Some times when I blog I think about how easy it would be for me to present a totally false picture of who I am and what my life is like. And because I tend to be an optimist as well as a person who has put a lot of years and effort into not appearing vulnerable to others, I am always tempted to put a positive spin on anything I write here.
A couple of years ago I kicked and screamed my way into a life circumstance that required, insisted, demanded that I not only accept my own vulnerability but that I live my life without so much effort to hide it. In counseling lingo, this is called congruence: being the same person on the outside that you are on the inside.
The result, for me—I can only speak for myself—has been a giant relief. I am a happier and more relaxed person these days. My ego is in check most of the time—I don’t need to be right, recognized or special. I am not as afraid to cry or have my feelings hurt or let it be known that I sometimes don’t have a clue what I’m doing or why. I can see that I am kinder and gentler to other people. I am a better listener. I understand more what it means to be grateful and alive.
HOWEVER: there are mornings when I wake up and don’t know if I’m happy or sad. There are times when I’m re-evaluating my choices and options over and over again. And there are times when fear freezes me shut and my insecurities scream at me that I am a lousy counselor, that I will never be a real writer or a loving partner and mother and friend, or for that matter, a worthy person. There are moments when I am clueless, afraid, consumed, confused, lost, selfish, and pathetic.
With the start of a new year, I’m prone to take a deeper look inside and hope that I can and will navigate my life honorably and purposefully. I am clearly a fortunate person: I live in a free country, I have comfortable means, I love deeply and am loved back, I have a career, I know about wonder and grace, and I don't often overlook the miracle of sunrises and sunsets, flying geese, and, now even, petrichor.
With all these thoughts in my head this week, I arrive at my mother's, who is soon to be 91, who lives in the house my father and his father built with their own hands. My weekly visits have become harder for me because my mother is failing. Her memory is less every time I see her and she has recently begun to say aloud that “something just doesn’t feel right”. She is determined to stay in this little Cape Cod house for the rest of her life, and I am trying to help pull this off for her.
So the context of all of this, as I’m gathering and dealing with the weekly bills and paperwork that accumulate on my mother’s kitchen table, I come across a hokey little inspirational flyer sent to her by the hearing aid company where she just purchased, and just as quickly misplaced, her new hearing aids.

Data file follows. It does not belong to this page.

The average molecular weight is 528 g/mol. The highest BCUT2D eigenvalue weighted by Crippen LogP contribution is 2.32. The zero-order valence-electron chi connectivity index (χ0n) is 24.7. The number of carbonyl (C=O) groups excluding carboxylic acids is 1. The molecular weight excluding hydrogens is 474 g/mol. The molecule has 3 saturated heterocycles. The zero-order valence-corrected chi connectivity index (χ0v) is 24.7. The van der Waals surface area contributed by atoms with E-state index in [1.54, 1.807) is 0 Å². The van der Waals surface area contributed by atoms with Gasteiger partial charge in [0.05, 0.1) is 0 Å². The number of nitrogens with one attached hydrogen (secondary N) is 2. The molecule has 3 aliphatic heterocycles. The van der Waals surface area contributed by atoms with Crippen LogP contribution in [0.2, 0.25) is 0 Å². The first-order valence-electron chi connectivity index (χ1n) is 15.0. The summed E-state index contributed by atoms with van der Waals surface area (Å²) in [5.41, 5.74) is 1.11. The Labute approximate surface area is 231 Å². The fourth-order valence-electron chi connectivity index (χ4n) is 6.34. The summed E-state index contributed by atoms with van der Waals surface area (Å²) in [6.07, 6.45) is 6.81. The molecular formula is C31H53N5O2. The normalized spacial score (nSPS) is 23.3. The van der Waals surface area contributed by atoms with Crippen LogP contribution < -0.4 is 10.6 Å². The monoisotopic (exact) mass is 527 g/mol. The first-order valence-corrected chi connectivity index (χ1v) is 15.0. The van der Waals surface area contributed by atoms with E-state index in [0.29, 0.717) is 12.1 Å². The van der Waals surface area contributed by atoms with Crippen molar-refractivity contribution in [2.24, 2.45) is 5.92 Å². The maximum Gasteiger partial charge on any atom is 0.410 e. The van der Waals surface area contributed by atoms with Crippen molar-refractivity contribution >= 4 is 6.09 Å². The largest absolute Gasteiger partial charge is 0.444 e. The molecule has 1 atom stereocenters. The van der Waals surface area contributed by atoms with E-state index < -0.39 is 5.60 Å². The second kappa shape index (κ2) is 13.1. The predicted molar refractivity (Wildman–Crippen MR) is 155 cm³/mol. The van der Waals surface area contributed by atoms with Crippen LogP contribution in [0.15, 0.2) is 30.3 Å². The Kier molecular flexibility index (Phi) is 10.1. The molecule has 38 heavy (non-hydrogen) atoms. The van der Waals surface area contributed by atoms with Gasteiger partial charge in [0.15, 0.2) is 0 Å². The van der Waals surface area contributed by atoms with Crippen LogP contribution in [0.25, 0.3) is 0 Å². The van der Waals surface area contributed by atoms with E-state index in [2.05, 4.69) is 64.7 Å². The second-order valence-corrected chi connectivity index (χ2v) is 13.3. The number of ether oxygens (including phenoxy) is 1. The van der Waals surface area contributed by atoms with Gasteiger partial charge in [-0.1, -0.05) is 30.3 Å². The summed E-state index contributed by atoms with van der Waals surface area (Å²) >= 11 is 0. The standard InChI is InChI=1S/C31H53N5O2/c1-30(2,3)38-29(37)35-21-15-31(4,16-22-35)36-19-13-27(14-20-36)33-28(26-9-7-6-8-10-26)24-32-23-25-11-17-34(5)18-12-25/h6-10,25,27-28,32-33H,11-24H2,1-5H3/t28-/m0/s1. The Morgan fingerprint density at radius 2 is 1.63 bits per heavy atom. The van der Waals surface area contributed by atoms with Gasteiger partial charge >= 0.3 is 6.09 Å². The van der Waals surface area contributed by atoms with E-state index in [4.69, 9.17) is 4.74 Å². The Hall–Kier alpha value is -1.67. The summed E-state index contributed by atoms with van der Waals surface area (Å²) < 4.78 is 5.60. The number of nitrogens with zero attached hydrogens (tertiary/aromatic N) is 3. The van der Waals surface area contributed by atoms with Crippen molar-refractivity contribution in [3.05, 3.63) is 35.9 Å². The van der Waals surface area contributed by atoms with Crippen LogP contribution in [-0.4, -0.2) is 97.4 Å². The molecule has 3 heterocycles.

I’m ready to throw this hokey little flyer away as I skim it. But I don’t throw it away. I have it in front of me right now because it says things, even hokey things, that I know are true—things that make a difference in how my days go and when and whether I am content.
I imagine this little flyer, entitled “Natural Highs”, was written for older people. But because it ding-a-ling-rings true for me, and because I know from my own experience that life is not always easy or understandable, even when everything seems to be ok, I am sharing it with you too. Perhaps, like me, it may help you appreciate what really matters when you most need to know that:
Laughing so hard your face hurts
Seeing a rainbow
A hot shower
Falling in love
A special glance
Finding no lines at your favorite place to shop
Getting personal mail/email
Ice cream on a hot day in the shade
Taking a ride on back roads
Hearing your favorite song
Lying in bed listening to the rain outside
Hot towels out of the dryer
Finding that special item you want on sale for half price
Having a child tell you that you are awesome
A good conversation
Receiving a letter or a care package
Finding a $ 20 bill in your coat from last winter
Overhearing someone say something nice about you
Waking up and realizing you still have a few hours to sleep
Receiving home-made baked goods from someone
A back rub
Finishing a great book or movie
Getting invited somewhere special
Laughing at an inside joke
I could add another dozen or more experiences or events that make me take notice that I am happy. I’ll bet you could too. Please add any you'd like! All I can say is I think it’s a good good thing to seek out and have as many “natural highs” in life as possible. Sometimes you just have to notice and there they are. Sometimes they don’t take away my tears or questions, but they do remind me that perhaps life at its core is actually very simple……………